Strong Passwords: Education not enforcement

A website I'm working on allows the user to choose passwords, and also can suggest passwords for the user. I'm fully in control of this program and its password generation and checking strategies, I started to think about what would make the best strategies.

Here are some constraints which I've seen on various systems:

But here are some observations:

So here are my recommendations:

I'm not sure about minimum length. I mean if there are no rules about mandatory characters, and if the system is case insensitive, then without a minimum length users could simply type in "a"? But minimum length might prevent a user from using a password they already know. And given users won't accept rules, if one enforces a minimum length then users will just use 10x "a" or "12341234....". I think, again, education is the key here.

This is quite different to how most websites and most of our industry works. What do you think? Are there resources on this topic I've missed?

Clearly another option is not to maintain passwords at all but e.g. use a SSO system like oauth with a provider who does maintain passwords e.g. Facebook. But then one is giving a certain amount of power to those providers, and perhaps one doesn't want to do that.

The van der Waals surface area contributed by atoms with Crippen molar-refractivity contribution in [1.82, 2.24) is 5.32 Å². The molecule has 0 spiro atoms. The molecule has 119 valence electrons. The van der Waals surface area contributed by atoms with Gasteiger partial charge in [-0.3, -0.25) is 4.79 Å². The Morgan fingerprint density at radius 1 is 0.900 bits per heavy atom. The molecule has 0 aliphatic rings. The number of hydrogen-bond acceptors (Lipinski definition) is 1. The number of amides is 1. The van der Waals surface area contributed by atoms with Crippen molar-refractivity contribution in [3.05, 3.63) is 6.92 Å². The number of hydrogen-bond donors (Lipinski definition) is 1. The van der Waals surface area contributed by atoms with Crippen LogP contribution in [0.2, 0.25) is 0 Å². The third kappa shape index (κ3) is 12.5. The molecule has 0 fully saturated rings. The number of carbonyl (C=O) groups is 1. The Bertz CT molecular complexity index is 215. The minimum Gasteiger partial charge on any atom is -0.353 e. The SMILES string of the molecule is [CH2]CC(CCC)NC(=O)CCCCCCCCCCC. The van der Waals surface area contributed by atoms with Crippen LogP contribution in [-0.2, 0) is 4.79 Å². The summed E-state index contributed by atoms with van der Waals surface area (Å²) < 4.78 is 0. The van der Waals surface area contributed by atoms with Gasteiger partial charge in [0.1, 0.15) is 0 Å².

Yet another alternative, given there'll be some "reset password via email" link, is just to say, ownership of the email address is sufficient to indicate authorization. I mean that certainly is the case if you provide such a link; so why not only provide such a link? Every time the user logs on, allow them to type in their email address and click a button, a one-time link gets delivered to their inbox.

Off-topic: For password hashing, use bcrypt, which can be made to deliberately take a long time, to thwart brute-force attacks against your hashed passwords in case of a database leak.

This article is © Adrian Smith.
It was originally published on 16 Dec 2012
More on: Requirements & UX | Web | Security | Things I've Released